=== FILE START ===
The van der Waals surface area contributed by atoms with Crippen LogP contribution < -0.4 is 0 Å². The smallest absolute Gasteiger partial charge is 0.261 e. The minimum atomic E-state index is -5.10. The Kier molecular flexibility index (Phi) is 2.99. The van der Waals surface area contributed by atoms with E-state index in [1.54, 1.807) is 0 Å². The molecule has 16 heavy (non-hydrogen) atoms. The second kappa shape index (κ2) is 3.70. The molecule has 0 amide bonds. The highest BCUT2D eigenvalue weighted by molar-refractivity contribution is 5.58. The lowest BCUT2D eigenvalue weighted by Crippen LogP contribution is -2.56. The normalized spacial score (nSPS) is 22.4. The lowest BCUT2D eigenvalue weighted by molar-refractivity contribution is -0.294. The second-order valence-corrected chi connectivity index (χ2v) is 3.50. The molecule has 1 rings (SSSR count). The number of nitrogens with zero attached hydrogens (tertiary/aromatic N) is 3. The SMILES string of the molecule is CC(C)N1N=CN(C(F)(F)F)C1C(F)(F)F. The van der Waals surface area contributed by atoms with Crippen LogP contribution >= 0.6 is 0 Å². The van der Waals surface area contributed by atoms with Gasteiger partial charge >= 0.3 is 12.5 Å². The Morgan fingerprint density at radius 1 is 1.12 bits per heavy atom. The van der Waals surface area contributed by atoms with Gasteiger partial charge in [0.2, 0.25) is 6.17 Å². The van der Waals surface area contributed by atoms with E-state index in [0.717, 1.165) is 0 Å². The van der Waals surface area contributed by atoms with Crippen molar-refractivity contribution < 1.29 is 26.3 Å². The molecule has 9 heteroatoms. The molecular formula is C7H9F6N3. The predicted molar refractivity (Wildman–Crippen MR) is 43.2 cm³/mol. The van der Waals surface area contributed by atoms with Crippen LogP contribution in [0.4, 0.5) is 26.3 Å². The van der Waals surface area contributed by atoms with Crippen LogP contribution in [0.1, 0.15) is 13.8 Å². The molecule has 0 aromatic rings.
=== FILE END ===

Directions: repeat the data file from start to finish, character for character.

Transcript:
The van der Waals surface area contributed by atoms with Crippen LogP contribution < -0.4 is 0 Å². The smallest absolute Gasteiger partial charge is 0.261 e. The minimum atomic E-state index is -5.10. The Kier molecular flexibility index (Phi) is 2.99. The van der Waals surface area contributed by atoms with E-state index in [1.54, 1.807) is 0 Å². The molecule has 16 heavy (non-hydrogen) atoms. The second kappa shape index (κ2) is 3.70. The molecule has 0 amide bonds. The highest BCUT2D eigenvalue weighted by molar-refractivity contribution is 5.58. The lowest BCUT2D eigenvalue weighted by Crippen LogP contribution is -2.56. The normalized spacial score (nSPS) is 22.4. The lowest BCUT2D eigenvalue weighted by molar-refractivity contribution is -0.294. The second-order valence-corrected chi connectivity index (χ2v) is 3.50. The molecule has 1 rings (SSSR count). The number of nitrogens with zero attached hydrogens (tertiary/aromatic N) is 3. The SMILES string of the molecule is CC(C)N1N=CN(C(F)(F)F)C1C(F)(F)F. The van der Waals surface area contributed by atoms with Crippen LogP contribution >= 0.6 is 0 Å². The van der Waals surface area contributed by atoms with Gasteiger partial charge >= 0.3 is 12.5 Å². The Morgan fingerprint density at radius 1 is 1.12 bits per heavy atom. The van der Waals surface area contributed by atoms with Gasteiger partial charge in [0.2, 0.25) is 6.17 Å². The van der Waals surface area contributed by atoms with E-state index in [0.717, 1.165) is 0 Å². The van der Waals surface area contributed by atoms with Crippen molar-refractivity contribution < 1.29 is 26.3 Å². The molecule has 9 heteroatoms. The molecular formula is C7H9F6N3. The predicted molar refractivity (Wildman–Crippen MR) is 43.2 cm³/mol. The van der Waals surface area contributed by atoms with Crippen LogP contribution in [0.4, 0.5) is 26.3 Å². The van der Waals surface area contributed by atoms with Crippen LogP contribution in [0.1, 0.15) is 13.8 Å². The molecule has 0 aromatic rings.